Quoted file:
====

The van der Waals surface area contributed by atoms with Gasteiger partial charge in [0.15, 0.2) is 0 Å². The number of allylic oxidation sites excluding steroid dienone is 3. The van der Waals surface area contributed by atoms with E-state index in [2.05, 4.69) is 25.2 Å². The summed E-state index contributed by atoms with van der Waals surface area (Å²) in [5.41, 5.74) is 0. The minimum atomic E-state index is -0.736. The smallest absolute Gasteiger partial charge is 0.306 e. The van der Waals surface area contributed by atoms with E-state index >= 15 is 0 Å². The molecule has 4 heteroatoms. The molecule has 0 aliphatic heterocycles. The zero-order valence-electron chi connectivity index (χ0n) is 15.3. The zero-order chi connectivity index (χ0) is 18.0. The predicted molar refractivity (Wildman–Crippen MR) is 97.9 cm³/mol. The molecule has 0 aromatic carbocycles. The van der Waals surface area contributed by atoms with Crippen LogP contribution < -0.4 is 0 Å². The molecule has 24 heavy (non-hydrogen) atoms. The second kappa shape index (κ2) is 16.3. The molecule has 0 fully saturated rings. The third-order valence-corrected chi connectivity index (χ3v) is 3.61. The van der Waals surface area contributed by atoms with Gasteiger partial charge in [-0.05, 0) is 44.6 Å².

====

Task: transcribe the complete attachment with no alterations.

The van der Waals surface area contributed by atoms with Gasteiger partial charge in [0.15, 0.2) is 0 Å². The number of allylic oxidation sites excluding steroid dienone is 3. The van der Waals surface area contributed by atoms with E-state index in [2.05, 4.69) is 25.2 Å². The summed E-state index contributed by atoms with van der Waals surface area (Å²) in [5.41, 5.74) is 0. The minimum atomic E-state index is -0.736. The smallest absolute Gasteiger partial charge is 0.306 e. The van der Waals surface area contributed by atoms with E-state index >= 15 is 0 Å². The molecule has 4 heteroatoms. The molecule has 0 aliphatic heterocycles. The zero-order valence-electron chi connectivity index (χ0n) is 15.3. The zero-order chi connectivity index (χ0) is 18.0. The predicted molar refractivity (Wildman–Crippen MR) is 97.9 cm³/mol. The molecule has 0 aromatic carbocycles. The van der Waals surface area contributed by atoms with Crippen LogP contribution < -0.4 is 0 Å². The molecule has 24 heavy (non-hydrogen) atoms. The second kappa shape index (κ2) is 16.3. The molecule has 0 fully saturated rings. The third-order valence-corrected chi connectivity index (χ3v) is 3.61. The van der Waals surface area contributed by atoms with Gasteiger partial charge in [-0.05, 0) is 44.6 Å².